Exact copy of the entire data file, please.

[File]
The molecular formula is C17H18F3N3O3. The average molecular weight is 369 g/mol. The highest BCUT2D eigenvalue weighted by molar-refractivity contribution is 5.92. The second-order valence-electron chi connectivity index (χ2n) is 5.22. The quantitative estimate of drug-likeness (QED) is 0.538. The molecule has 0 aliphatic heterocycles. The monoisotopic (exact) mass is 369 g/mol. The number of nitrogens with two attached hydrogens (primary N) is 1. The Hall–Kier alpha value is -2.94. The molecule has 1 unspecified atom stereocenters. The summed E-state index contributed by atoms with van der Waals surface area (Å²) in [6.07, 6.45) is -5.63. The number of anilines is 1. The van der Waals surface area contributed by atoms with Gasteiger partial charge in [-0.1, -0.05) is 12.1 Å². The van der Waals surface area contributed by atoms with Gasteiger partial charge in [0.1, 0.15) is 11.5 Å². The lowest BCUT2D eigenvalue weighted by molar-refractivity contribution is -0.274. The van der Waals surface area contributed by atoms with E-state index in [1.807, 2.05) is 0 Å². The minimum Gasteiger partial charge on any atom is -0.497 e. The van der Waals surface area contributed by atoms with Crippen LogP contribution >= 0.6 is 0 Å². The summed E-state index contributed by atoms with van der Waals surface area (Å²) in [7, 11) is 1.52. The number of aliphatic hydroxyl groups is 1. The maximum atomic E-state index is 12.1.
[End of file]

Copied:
The molecular formula is C17H18F3N3O3. The average molecular weight is 369 g/mol. The highest BCUT2D eigenvalue weighted by molar-refractivity contribution is 5.92. The second-order valence-electron chi connectivity index (χ2n) is 5.22. The quantitative estimate of drug-likeness (QED) is 0.538. The molecule has 0 aliphatic heterocycles. The monoisotopic (exact) mass is 369 g/mol. The number of nitrogens with two attached hydrogens (primary N) is 1. The Hall–Kier alpha value is -2.94. The molecule has 1 unspecified atom stereocenters. The summed E-state index contributed by atoms with van der Waals surface area (Å²) in [6.07, 6.45) is -5.63. The number of anilines is 1. The van der Waals surface area contributed by atoms with Gasteiger partial charge in [-0.1, -0.05) is 12.1 Å². The van der Waals surface area contributed by atoms with Gasteiger partial charge in [0.1, 0.15) is 11.5 Å². The lowest BCUT2D eigenvalue weighted by molar-refractivity contribution is -0.274. The van der Waals surface area contributed by atoms with E-state index in [1.807, 2.05) is 0 Å². The minimum Gasteiger partial charge on any atom is -0.497 e. The van der Waals surface area contributed by atoms with Crippen LogP contribution >= 0.6 is 0 Å². The summed E-state index contributed by atoms with van der Waals surface area (Å²) in [7, 11) is 1.52. The number of aliphatic hydroxyl groups is 1. The maximum atomic E-state index is 12.1.